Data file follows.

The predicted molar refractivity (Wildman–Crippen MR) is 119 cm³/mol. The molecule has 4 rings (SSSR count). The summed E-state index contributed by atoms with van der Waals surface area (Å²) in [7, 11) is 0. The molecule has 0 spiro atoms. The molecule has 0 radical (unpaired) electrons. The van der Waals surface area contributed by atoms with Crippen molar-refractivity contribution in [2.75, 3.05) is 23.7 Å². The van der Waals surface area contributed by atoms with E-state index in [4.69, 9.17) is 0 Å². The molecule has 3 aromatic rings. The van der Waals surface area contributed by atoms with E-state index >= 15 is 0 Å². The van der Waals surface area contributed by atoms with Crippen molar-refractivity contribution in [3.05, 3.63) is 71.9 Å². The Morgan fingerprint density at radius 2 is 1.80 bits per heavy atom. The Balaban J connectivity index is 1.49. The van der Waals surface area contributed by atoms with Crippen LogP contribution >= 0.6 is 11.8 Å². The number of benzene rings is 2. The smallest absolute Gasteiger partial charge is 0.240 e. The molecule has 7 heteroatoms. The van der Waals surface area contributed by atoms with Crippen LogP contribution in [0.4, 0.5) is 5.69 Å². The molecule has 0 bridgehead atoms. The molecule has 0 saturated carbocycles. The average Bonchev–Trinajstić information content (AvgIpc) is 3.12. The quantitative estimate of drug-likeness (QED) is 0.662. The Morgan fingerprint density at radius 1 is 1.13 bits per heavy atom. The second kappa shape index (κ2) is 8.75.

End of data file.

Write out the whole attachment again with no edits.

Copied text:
The predicted molar refractivity (Wildman–Crippen MR) is 119 cm³/mol. The molecule has 4 rings (SSSR count). The summed E-state index contributed by atoms with van der Waals surface area (Å²) in [7, 11) is 0. The molecule has 0 spiro atoms. The molecule has 0 radical (unpaired) electrons. The van der Waals surface area contributed by atoms with Crippen molar-refractivity contribution in [2.75, 3.05) is 23.7 Å². The van der Waals surface area contributed by atoms with E-state index in [4.69, 9.17) is 0 Å². The molecule has 3 aromatic rings. The van der Waals surface area contributed by atoms with E-state index >= 15 is 0 Å². The van der Waals surface area contributed by atoms with Crippen molar-refractivity contribution in [3.05, 3.63) is 71.9 Å². The Morgan fingerprint density at radius 2 is 1.80 bits per heavy atom. The Balaban J connectivity index is 1.49. The van der Waals surface area contributed by atoms with Crippen LogP contribution >= 0.6 is 11.8 Å². The number of benzene rings is 2. The smallest absolute Gasteiger partial charge is 0.240 e. The molecule has 7 heteroatoms. The van der Waals surface area contributed by atoms with Crippen LogP contribution in [0.4, 0.5) is 5.69 Å². The molecule has 0 bridgehead atoms. The molecule has 0 saturated carbocycles. The average Bonchev–Trinajstić information content (AvgIpc) is 3.12. The quantitative estimate of drug-likeness (QED) is 0.662. The Morgan fingerprint density at radius 1 is 1.13 bits per heavy atom. The second kappa shape index (κ2) is 8.75.